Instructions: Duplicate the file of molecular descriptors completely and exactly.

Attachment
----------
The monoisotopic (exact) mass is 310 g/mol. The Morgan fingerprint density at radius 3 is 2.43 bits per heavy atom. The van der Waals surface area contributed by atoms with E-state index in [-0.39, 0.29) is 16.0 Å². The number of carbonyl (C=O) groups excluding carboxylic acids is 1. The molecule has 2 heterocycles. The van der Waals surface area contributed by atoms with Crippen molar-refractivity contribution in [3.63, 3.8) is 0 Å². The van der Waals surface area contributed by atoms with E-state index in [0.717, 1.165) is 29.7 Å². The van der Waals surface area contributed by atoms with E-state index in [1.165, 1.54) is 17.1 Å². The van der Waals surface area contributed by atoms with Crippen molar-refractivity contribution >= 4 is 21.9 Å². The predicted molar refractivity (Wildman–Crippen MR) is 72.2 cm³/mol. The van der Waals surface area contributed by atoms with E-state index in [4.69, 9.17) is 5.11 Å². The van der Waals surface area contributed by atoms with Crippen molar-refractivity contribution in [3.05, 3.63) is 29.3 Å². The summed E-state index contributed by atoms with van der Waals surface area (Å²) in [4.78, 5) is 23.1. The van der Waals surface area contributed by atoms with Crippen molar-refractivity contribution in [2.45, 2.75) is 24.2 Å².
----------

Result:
The monoisotopic (exact) mass is 310 g/mol. The Morgan fingerprint density at radius 3 is 2.43 bits per heavy atom. The van der Waals surface area contributed by atoms with E-state index in [-0.39, 0.29) is 16.0 Å². The number of carbonyl (C=O) groups excluding carboxylic acids is 1. The molecule has 2 heterocycles. The van der Waals surface area contributed by atoms with Crippen molar-refractivity contribution in [3.63, 3.8) is 0 Å². The van der Waals surface area contributed by atoms with E-state index in [0.717, 1.165) is 29.7 Å². The van der Waals surface area contributed by atoms with E-state index in [1.165, 1.54) is 17.1 Å². The van der Waals surface area contributed by atoms with Crippen molar-refractivity contribution >= 4 is 21.9 Å². The predicted molar refractivity (Wildman–Crippen MR) is 72.2 cm³/mol. The van der Waals surface area contributed by atoms with E-state index in [4.69, 9.17) is 5.11 Å². The van der Waals surface area contributed by atoms with Crippen molar-refractivity contribution in [3.05, 3.63) is 29.3 Å². The summed E-state index contributed by atoms with van der Waals surface area (Å²) in [4.78, 5) is 23.1. The van der Waals surface area contributed by atoms with Crippen molar-refractivity contribution in [2.45, 2.75) is 24.2 Å².